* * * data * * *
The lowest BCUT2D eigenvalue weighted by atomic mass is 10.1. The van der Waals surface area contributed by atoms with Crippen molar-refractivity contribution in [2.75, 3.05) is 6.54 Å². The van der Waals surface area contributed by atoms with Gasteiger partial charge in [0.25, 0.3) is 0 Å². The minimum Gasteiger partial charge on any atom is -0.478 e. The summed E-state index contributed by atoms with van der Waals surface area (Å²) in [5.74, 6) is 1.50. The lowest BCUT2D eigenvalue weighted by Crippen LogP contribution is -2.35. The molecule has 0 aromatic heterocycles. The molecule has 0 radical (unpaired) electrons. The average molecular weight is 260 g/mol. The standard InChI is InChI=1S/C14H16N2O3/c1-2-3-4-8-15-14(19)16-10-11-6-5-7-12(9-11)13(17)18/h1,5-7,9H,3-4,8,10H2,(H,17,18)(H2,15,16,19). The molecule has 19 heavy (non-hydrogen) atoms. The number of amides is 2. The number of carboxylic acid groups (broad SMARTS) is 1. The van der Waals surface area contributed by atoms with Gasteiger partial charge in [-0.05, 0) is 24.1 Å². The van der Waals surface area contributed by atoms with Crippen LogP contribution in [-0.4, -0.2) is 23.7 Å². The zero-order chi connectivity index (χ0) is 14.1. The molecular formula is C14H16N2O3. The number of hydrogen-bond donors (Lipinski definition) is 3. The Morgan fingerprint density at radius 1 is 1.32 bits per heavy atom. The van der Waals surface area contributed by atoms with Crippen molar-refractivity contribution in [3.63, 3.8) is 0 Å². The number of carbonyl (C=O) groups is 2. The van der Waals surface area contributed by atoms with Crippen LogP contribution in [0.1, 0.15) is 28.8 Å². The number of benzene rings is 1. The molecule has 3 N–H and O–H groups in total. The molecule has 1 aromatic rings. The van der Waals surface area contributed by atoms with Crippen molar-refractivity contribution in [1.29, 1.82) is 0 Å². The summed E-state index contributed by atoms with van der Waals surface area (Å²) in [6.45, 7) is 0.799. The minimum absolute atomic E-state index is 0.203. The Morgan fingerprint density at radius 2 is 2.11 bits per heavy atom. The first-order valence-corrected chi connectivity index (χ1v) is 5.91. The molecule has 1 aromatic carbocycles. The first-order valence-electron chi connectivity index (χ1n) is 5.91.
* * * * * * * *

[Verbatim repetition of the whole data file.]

The lowest BCUT2D eigenvalue weighted by atomic mass is 10.1. The van der Waals surface area contributed by atoms with Crippen molar-refractivity contribution in [2.75, 3.05) is 6.54 Å². The van der Waals surface area contributed by atoms with Gasteiger partial charge in [0.25, 0.3) is 0 Å². The minimum Gasteiger partial charge on any atom is -0.478 e. The summed E-state index contributed by atoms with van der Waals surface area (Å²) in [5.74, 6) is 1.50. The lowest BCUT2D eigenvalue weighted by Crippen LogP contribution is -2.35. The molecule has 0 aromatic heterocycles. The molecule has 0 radical (unpaired) electrons. The average molecular weight is 260 g/mol. The standard InChI is InChI=1S/C14H16N2O3/c1-2-3-4-8-15-14(19)16-10-11-6-5-7-12(9-11)13(17)18/h1,5-7,9H,3-4,8,10H2,(H,17,18)(H2,15,16,19). The molecule has 19 heavy (non-hydrogen) atoms. The number of amides is 2. The number of carboxylic acid groups (broad SMARTS) is 1. The van der Waals surface area contributed by atoms with Gasteiger partial charge in [-0.05, 0) is 24.1 Å². The van der Waals surface area contributed by atoms with Crippen LogP contribution in [-0.4, -0.2) is 23.7 Å². The zero-order chi connectivity index (χ0) is 14.1. The molecular formula is C14H16N2O3. The number of hydrogen-bond donors (Lipinski definition) is 3. The Morgan fingerprint density at radius 1 is 1.32 bits per heavy atom. The van der Waals surface area contributed by atoms with Crippen molar-refractivity contribution in [3.63, 3.8) is 0 Å². The number of carbonyl (C=O) groups is 2. The van der Waals surface area contributed by atoms with Crippen LogP contribution in [0.1, 0.15) is 28.8 Å². The number of benzene rings is 1. The molecule has 3 N–H and O–H groups in total. The molecule has 1 aromatic rings. The van der Waals surface area contributed by atoms with Crippen molar-refractivity contribution in [1.29, 1.82) is 0 Å². The summed E-state index contributed by atoms with van der Waals surface area (Å²) in [6.45, 7) is 0.799. The minimum absolute atomic E-state index is 0.203. The Morgan fingerprint density at radius 2 is 2.11 bits per heavy atom. The first-order valence-corrected chi connectivity index (χ1v) is 5.91. The molecule has 1 aromatic carbocycles. The first-order valence-electron chi connectivity index (χ1n) is 5.91.